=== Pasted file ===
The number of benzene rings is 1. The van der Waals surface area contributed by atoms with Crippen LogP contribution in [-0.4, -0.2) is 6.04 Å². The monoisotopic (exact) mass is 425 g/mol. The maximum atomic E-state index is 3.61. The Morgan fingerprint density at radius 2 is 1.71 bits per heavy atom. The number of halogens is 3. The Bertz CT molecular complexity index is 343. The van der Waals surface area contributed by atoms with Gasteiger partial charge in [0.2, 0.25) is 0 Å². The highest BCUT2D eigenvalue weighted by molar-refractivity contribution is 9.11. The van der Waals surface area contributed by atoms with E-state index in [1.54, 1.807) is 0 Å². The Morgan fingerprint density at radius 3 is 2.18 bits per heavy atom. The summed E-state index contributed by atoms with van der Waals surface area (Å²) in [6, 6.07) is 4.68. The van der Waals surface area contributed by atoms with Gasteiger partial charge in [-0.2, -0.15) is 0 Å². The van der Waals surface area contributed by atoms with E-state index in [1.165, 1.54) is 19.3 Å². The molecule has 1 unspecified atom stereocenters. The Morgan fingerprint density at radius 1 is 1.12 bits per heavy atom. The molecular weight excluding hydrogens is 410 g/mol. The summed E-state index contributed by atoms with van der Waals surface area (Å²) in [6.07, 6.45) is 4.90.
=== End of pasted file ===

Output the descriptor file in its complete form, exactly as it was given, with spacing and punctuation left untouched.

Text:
The number of benzene rings is 1. The van der Waals surface area contributed by atoms with Crippen LogP contribution in [-0.4, -0.2) is 6.04 Å². The monoisotopic (exact) mass is 425 g/mol. The maximum atomic E-state index is 3.61. The Morgan fingerprint density at radius 2 is 1.71 bits per heavy atom. The number of halogens is 3. The Bertz CT molecular complexity index is 343. The van der Waals surface area contributed by atoms with Gasteiger partial charge in [0.2, 0.25) is 0 Å². The highest BCUT2D eigenvalue weighted by molar-refractivity contribution is 9.11. The van der Waals surface area contributed by atoms with E-state index in [1.54, 1.807) is 0 Å². The Morgan fingerprint density at radius 3 is 2.18 bits per heavy atom. The summed E-state index contributed by atoms with van der Waals surface area (Å²) in [6, 6.07) is 4.68. The van der Waals surface area contributed by atoms with Gasteiger partial charge in [-0.2, -0.15) is 0 Å². The van der Waals surface area contributed by atoms with E-state index in [1.165, 1.54) is 19.3 Å². The molecule has 1 unspecified atom stereocenters. The Morgan fingerprint density at radius 1 is 1.12 bits per heavy atom. The molecular weight excluding hydrogens is 410 g/mol. The summed E-state index contributed by atoms with van der Waals surface area (Å²) in [6.07, 6.45) is 4.90.